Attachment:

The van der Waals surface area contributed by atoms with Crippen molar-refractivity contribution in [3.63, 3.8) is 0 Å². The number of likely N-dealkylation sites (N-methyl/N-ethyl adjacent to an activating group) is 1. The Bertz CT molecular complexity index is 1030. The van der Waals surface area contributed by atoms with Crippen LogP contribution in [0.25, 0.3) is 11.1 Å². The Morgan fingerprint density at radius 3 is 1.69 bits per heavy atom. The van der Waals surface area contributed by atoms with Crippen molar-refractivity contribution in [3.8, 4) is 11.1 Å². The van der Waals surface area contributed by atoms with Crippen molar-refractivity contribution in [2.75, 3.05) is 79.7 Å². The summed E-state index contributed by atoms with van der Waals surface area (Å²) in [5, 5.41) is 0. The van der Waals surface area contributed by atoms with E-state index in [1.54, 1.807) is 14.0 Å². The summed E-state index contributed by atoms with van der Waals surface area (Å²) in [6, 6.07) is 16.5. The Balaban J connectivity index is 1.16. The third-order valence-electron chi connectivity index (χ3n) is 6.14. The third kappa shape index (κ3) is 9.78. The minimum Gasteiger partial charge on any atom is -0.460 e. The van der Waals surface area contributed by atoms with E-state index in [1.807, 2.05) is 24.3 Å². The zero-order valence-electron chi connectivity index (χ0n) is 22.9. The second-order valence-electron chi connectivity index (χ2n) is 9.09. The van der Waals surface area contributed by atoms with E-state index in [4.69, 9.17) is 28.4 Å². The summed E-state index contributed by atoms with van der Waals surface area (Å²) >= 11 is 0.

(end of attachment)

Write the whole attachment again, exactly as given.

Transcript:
The van der Waals surface area contributed by atoms with Crippen molar-refractivity contribution in [3.63, 3.8) is 0 Å². The number of likely N-dealkylation sites (N-methyl/N-ethyl adjacent to an activating group) is 1. The Bertz CT molecular complexity index is 1030. The van der Waals surface area contributed by atoms with Crippen LogP contribution in [0.25, 0.3) is 11.1 Å². The Morgan fingerprint density at radius 3 is 1.69 bits per heavy atom. The van der Waals surface area contributed by atoms with Crippen molar-refractivity contribution in [3.8, 4) is 11.1 Å². The van der Waals surface area contributed by atoms with Crippen molar-refractivity contribution in [2.75, 3.05) is 79.7 Å². The summed E-state index contributed by atoms with van der Waals surface area (Å²) in [5, 5.41) is 0. The van der Waals surface area contributed by atoms with E-state index in [1.54, 1.807) is 14.0 Å². The summed E-state index contributed by atoms with van der Waals surface area (Å²) in [6, 6.07) is 16.5. The Balaban J connectivity index is 1.16. The third-order valence-electron chi connectivity index (χ3n) is 6.14. The third kappa shape index (κ3) is 9.78. The minimum Gasteiger partial charge on any atom is -0.460 e. The van der Waals surface area contributed by atoms with E-state index in [1.807, 2.05) is 24.3 Å². The zero-order valence-electron chi connectivity index (χ0n) is 22.9. The second-order valence-electron chi connectivity index (χ2n) is 9.09. The van der Waals surface area contributed by atoms with E-state index in [4.69, 9.17) is 28.4 Å². The summed E-state index contributed by atoms with van der Waals surface area (Å²) >= 11 is 0.